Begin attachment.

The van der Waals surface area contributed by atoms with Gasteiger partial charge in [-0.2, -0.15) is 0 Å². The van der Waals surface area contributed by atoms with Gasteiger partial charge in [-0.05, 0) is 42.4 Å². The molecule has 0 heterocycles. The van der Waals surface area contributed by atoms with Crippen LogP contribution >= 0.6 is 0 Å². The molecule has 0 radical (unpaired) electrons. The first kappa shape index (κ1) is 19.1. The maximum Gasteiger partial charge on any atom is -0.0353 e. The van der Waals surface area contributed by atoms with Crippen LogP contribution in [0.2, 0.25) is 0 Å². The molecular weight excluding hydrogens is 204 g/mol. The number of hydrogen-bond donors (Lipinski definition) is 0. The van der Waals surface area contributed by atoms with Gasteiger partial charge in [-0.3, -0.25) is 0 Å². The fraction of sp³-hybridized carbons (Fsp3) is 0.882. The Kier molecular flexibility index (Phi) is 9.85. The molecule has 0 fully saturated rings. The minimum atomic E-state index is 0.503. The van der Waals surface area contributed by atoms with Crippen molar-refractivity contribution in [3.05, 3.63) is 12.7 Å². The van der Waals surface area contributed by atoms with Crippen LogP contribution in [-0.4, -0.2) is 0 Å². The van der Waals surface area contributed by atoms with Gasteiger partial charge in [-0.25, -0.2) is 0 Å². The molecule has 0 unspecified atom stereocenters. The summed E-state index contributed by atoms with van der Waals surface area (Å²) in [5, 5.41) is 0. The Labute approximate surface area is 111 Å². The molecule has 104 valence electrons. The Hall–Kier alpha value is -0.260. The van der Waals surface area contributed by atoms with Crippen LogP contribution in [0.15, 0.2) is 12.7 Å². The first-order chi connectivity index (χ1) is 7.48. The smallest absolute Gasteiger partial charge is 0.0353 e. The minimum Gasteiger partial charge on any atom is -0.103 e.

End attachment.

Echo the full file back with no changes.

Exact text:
The van der Waals surface area contributed by atoms with Gasteiger partial charge in [-0.2, -0.15) is 0 Å². The van der Waals surface area contributed by atoms with Gasteiger partial charge in [-0.05, 0) is 42.4 Å². The molecule has 0 heterocycles. The van der Waals surface area contributed by atoms with Crippen LogP contribution >= 0.6 is 0 Å². The molecule has 0 radical (unpaired) electrons. The first kappa shape index (κ1) is 19.1. The maximum Gasteiger partial charge on any atom is -0.0353 e. The van der Waals surface area contributed by atoms with Crippen LogP contribution in [0.2, 0.25) is 0 Å². The molecular weight excluding hydrogens is 204 g/mol. The number of hydrogen-bond donors (Lipinski definition) is 0. The van der Waals surface area contributed by atoms with Gasteiger partial charge in [-0.3, -0.25) is 0 Å². The fraction of sp³-hybridized carbons (Fsp3) is 0.882. The Kier molecular flexibility index (Phi) is 9.85. The molecule has 0 fully saturated rings. The minimum atomic E-state index is 0.503. The van der Waals surface area contributed by atoms with Crippen molar-refractivity contribution in [3.05, 3.63) is 12.7 Å². The van der Waals surface area contributed by atoms with Crippen LogP contribution in [-0.4, -0.2) is 0 Å². The van der Waals surface area contributed by atoms with Gasteiger partial charge in [-0.25, -0.2) is 0 Å². The molecule has 0 unspecified atom stereocenters. The summed E-state index contributed by atoms with van der Waals surface area (Å²) in [5, 5.41) is 0. The Labute approximate surface area is 111 Å². The molecule has 104 valence electrons. The Hall–Kier alpha value is -0.260. The van der Waals surface area contributed by atoms with Crippen LogP contribution in [0.15, 0.2) is 12.7 Å². The first-order chi connectivity index (χ1) is 7.48. The smallest absolute Gasteiger partial charge is 0.0353 e. The minimum Gasteiger partial charge on any atom is -0.103 e.